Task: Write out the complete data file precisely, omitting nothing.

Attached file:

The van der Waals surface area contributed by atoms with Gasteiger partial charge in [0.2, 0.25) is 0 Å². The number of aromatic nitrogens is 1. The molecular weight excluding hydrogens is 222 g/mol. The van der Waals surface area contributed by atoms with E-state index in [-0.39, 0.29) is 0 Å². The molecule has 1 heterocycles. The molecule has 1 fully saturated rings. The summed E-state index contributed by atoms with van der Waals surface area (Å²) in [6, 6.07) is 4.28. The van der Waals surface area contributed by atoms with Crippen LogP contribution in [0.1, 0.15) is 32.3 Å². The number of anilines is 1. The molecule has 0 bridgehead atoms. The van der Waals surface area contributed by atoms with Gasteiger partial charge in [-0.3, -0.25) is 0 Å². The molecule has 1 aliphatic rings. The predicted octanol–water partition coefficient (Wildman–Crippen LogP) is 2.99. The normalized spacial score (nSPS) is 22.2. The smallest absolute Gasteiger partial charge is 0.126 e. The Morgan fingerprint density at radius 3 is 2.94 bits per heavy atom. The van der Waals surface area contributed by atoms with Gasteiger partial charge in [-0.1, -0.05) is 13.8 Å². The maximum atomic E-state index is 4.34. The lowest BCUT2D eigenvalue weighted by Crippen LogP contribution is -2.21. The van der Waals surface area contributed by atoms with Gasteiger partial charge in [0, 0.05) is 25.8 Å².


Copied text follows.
The van der Waals surface area contributed by atoms with Gasteiger partial charge in [0.2, 0.25) is 0 Å². The number of aromatic nitrogens is 1. The molecular weight excluding hydrogens is 222 g/mol. The van der Waals surface area contributed by atoms with E-state index in [-0.39, 0.29) is 0 Å². The molecule has 1 heterocycles. The molecule has 1 fully saturated rings. The summed E-state index contributed by atoms with van der Waals surface area (Å²) in [6, 6.07) is 4.28. The van der Waals surface area contributed by atoms with Crippen LogP contribution in [0.1, 0.15) is 32.3 Å². The number of anilines is 1. The molecule has 0 bridgehead atoms. The van der Waals surface area contributed by atoms with Gasteiger partial charge in [-0.3, -0.25) is 0 Å². The molecule has 1 aliphatic rings. The predicted octanol–water partition coefficient (Wildman–Crippen LogP) is 2.99. The normalized spacial score (nSPS) is 22.2. The smallest absolute Gasteiger partial charge is 0.126 e. The Morgan fingerprint density at radius 3 is 2.94 bits per heavy atom. The van der Waals surface area contributed by atoms with Gasteiger partial charge in [-0.1, -0.05) is 13.8 Å². The maximum atomic E-state index is 4.34. The lowest BCUT2D eigenvalue weighted by Crippen LogP contribution is -2.21. The van der Waals surface area contributed by atoms with Gasteiger partial charge in [0, 0.05) is 25.8 Å².